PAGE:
Usually, when I delve deeper into the lives of famous figures and days gone past, I end up surfacing with a dirty, uneasy feeling. There’s Margaret Sanger and her support of eugenics, for example, a huge disappointment for me when I realised that the woman I’d heralded as an icon and important figure in the early push for reproductive freedom was involved in the movement for selfish, racist, classist, ableist reasons. She’s not the only historical figure who played a key role in social justice movements but who didn’t necessarily have the most enlightened approach to the people she was claiming to help.
There’s something about seeing our icons fall that’s always upsetting, even though we should know better. And that’s why I’m always tremendously excited to find out something good about someone, in a way that’s almost pathetic: Some indicator that there is, in fact, a shred of hope for humanity and some people did the right thing even if it was difficult. Evidence of goodness also stands as proof, for me, that ‘well, it was just like that at the time’ or ‘everyone thought that way’ are false arguments, because some people didn’t think ‘that’ way and were fighting to change society.
When we say that people with offensive views and ideas were just products of their time, we neatly ignore the people who were alive and working during the same time against the very ideas propagated by the people who ‘couldn’t help themselves.’ One such person was Albert Einstein, who wasn’t just a noted pacifist, but a passionate anti-racist. He identified racism as a white problem, and noted that the white community needed to be responsible for fixing it.
He made anti-racist speeches, visited historically Black schools and colleges, supported local communities of colour, and joined forces with Paul Robeson to fight fascism, segregation, and lynchings. Throughout his lengthy career, he was deeply involved with racial issues, and this is something contemporary media rarely covered, and something I knew nothing about until it flickered across my radar on Twitter, as these things so often do. There is, in fact, an entire book looking at Einstein’s relationship with race and America’s racial problems, which underscores the huge body of material the writers had to work with.
It is perhaps not surprising that Einstein’s contributions to anti-racism were erased at the time. It was easy to focus on the media-friendly physicist who amazed people with his mind, and to quietly skate around details of his personal life. His work can’t have made contemporary media comfortable, either, as he was unafraid when it came to specifically confronting white complicity and talking about what whites needed to do. In an era when fascism was on the rise in the US, eugenics was culturally accepted, and the nation was still firmly enforcing Jim Crow, segregation, and other outright racism, Einstein stood out as a banner in the cultural landscape.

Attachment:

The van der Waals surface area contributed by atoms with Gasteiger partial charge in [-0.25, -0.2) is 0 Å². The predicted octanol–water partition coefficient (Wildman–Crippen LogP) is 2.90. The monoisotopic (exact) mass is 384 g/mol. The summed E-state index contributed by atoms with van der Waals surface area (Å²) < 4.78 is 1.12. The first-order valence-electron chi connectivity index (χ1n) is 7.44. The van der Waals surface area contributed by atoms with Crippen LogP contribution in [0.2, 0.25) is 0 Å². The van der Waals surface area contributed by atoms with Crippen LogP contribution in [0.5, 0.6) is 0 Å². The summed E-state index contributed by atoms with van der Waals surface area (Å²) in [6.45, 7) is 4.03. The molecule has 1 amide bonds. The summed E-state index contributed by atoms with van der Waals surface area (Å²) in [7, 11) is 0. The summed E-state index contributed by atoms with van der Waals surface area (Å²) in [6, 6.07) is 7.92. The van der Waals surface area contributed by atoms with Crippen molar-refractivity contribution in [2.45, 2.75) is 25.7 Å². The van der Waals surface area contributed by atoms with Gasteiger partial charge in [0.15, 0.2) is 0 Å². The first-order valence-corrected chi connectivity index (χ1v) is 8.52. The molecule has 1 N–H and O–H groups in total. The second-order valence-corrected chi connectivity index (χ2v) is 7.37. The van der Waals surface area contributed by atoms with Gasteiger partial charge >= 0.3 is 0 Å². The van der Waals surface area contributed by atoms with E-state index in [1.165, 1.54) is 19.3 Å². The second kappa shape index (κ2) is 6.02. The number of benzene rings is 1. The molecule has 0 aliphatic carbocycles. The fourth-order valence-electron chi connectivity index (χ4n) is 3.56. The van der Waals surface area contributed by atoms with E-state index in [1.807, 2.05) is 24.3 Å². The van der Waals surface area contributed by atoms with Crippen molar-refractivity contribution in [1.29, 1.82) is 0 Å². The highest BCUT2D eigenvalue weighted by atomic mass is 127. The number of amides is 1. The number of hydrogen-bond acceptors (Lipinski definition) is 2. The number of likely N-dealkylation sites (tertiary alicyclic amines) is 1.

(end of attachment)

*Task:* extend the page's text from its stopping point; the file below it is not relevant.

That made him all the braver than modern-day white anti-racists, who are simply building on the groundwork that other people have established (often without credit). Einstein worked side by side with the Black community, and he spoke openly to people of all races about his desire for an end to racism and racialised violence — but he was careful not to pin the blame on communities of colour. Instead of positioning himself as a charitable do-gooder helping to bridge the gaps or bring people of colour into modern society, he saw himself much as the opposite, it would seem: He spoke as a man who wanted to lead white people to the path of behaving responsibly and with respect towards their fellow human beings.
Yet, this can’t have made his media followers very comfortable at the time, as he was challenging the status quo in a truly radical way, along with other early white anti-racists who were ready to take responsibility for their community. As the years progressed, therefore, this part of his history was steadily and quietly erased, making it harder and harder to find information about it. It’s a great pity, because even as Einstein was revered and beloved for his work in physics, he should by right also have been recognised as a civil rights icon, and should have been a figure of much interest to people working on and discussing early civil rights pushes.
Today, the fact that we still don’t know about this fascinating and utterly engaging aspect of Einstein’s personality and life is nothing short of shameful, and it’s an indictment of our own society. Decades later, we still can’t face up to our race problems as a society, and that means that we can’t honour the contributions of early civil rights crusaders. To admit that Einstein was involved in anti-racist work, after all, is to admit that this is an issue which has been going on for decades, and that far from being a radical and new thing, civil rights and equal access to society have always been important causes — important to abolitionists in the 19th century, important to Einstein and people like him in the early 20th, important today as racism becomes slippery, sliding between the cracks and leaving its stain on society.
The true story of Einstein makes me wonder how many other fascinating stories I’m missing, how many other people in different eras were fighting the good fight without recognition. Trailblazers are always there, speaking up and pushing for change before the rest of society is ready to acknowledge them, and that means that all of us are accountable for our own bigoted views: We can’t claim to be products of our time, not when the people of our time are actively rejecting the busted ways of thinking we carry with us.
Image: Albert Einstein painted portrait, thierry ehrmann, Flickr.